A long piece in The Shetland Times reports that the economic crisis is putting the pinch on the traditional Shetland pony, and how changing fashions in colour and size of pony are affecting the stalwarts in the isles:
Looking around the marts, my first impression is of a sea of red-and-white backs. You’d think Shetland ponies only came in skewbald. A closer look shows that every colour of Shetland pony is here: black, chestnut with a blonde mane, smoky grey or blue; red and white, black and white, bay, dun with a black back-stripe. Broken colours predominate, though, because colour is a key factor in the price a breeder can hope for, and unusual colours is what buyers want.
Another thing that affects the price is size. A Shetland can grow up to 42” at the shoulder and still be a Shetland under the Shetland Stud Book Society’s guidelines for breeders. EU rules say a registered Shetland must be accepted in the stud book, even if it is larger, although a too-tall colt can’t become a licensed stallion. However, the current fashion is for miniatures. …
There are a number of Shetland pony sales throughout Britain, with the Shetland Sale quickly followed by the Aberdeen sale and the seading Sale. This year’s Reading sale, held on 19th October, illustrates the different prices quite nicely. 13 colts went up for sale first. Only two went for just over £200, both small palominos. The top filly price of £1008 went for a “tiny” piebald filly – and we’re talking really tiny here. A number of catalogue entries give the current height as 22”, with parents of 30” or 31”. One filly’s mother is listed as being only 29”, and any broken-coloured blood in the foal’s ancestry is emphasised.
Of the 40 fillies sold, only four were plain colours – two black, two chestnut, and one of the blacks was the only filly sold for under £100. Seven larger foals were sold for prices between £105 and £190, and the rest – all miniature, all broken coloured – went for between £200 and £350. The five that gained prices over £500 were all miniature, and all unusually coloured – cremello, blue and white, cream skewbald.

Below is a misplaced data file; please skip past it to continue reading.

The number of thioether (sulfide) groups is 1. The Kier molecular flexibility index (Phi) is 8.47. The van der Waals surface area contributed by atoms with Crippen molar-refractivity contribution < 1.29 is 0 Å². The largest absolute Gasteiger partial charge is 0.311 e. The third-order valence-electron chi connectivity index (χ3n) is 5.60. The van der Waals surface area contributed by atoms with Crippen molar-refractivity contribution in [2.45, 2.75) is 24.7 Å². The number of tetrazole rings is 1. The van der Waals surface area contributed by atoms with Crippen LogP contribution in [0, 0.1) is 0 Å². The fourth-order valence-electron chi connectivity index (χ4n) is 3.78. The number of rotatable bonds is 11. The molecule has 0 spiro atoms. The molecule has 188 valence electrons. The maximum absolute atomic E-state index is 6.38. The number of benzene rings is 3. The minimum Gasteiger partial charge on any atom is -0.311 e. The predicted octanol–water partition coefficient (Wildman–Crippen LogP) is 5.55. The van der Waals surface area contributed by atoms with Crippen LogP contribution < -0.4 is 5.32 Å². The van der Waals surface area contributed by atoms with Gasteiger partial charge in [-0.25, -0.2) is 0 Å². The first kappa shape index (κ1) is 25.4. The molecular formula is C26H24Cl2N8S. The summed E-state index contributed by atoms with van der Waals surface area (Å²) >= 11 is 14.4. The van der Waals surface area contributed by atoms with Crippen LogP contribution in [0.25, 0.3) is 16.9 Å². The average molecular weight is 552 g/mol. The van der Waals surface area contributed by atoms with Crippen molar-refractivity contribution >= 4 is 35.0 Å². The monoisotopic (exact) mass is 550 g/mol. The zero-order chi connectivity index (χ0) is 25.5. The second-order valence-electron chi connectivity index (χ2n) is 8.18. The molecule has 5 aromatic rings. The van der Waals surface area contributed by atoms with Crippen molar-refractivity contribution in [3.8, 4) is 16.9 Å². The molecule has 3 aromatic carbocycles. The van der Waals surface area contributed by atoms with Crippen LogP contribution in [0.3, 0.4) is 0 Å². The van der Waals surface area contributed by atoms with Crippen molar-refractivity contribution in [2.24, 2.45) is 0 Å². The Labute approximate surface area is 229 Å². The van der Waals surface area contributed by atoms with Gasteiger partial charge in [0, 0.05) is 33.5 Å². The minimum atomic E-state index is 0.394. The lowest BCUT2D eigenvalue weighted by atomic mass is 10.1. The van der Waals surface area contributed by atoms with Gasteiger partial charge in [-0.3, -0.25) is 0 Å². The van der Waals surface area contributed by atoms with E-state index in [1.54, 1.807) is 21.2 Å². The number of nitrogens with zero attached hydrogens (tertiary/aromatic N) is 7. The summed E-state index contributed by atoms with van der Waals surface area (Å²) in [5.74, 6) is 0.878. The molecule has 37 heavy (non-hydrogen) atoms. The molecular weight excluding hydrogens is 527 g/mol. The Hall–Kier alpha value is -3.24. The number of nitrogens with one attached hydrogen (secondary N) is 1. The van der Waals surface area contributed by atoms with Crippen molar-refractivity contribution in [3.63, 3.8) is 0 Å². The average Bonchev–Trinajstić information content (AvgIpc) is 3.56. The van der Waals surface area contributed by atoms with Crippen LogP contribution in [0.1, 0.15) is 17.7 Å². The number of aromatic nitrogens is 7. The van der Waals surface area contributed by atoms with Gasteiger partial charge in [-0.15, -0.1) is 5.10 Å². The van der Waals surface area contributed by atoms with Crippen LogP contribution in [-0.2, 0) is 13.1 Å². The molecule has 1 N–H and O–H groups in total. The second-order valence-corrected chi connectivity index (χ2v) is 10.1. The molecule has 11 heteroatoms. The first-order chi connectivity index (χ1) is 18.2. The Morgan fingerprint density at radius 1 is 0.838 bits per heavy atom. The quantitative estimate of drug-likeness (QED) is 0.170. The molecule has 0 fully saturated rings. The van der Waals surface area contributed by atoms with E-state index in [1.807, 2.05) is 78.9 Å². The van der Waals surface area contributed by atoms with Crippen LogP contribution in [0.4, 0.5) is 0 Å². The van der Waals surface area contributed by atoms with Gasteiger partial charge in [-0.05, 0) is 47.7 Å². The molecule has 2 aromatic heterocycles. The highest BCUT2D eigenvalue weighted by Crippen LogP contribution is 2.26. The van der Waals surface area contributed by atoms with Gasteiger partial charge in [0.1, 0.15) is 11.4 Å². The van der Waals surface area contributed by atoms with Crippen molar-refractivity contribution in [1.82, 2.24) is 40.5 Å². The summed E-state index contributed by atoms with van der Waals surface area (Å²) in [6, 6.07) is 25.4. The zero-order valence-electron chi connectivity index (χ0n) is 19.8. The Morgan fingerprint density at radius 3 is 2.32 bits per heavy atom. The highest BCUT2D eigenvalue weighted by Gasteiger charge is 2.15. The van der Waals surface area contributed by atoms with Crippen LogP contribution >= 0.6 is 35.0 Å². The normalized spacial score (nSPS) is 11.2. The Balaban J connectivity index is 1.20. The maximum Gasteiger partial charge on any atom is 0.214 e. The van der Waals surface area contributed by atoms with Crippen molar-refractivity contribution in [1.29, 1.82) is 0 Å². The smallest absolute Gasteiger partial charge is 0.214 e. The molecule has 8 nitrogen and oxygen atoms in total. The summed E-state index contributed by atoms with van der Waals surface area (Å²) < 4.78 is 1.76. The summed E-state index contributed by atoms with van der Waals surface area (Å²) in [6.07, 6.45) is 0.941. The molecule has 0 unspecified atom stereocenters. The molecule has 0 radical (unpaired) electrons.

The top price of the show, £1176, went to a licensed palomino stallion, 31”.
For more on the impact of the econmic crisis on British native ponies, check here (the negelct of semi-feral horses in South Wales), here (abandoned and dying ponies on Bodmin), and here (the culling of Dartmoor ponies). Prices are down at sales from the New Forest to the northern most isles, and both Dartmoor Hill Ponies and New Forests are being treated with contraceptives in an effort to end the sheer wastage of ponies. I can’t link directly to a piece on the charity Equine Market Watch’s website about falling prices and the way that UK legislation lets ponies down (they are not classified as agricultural animals and hence lack the protection that cattle and sheep have), but click on through. It’s called November 2011 Market Value of Ponies Plummets. This kind of news has been cropping up regularly since 2008.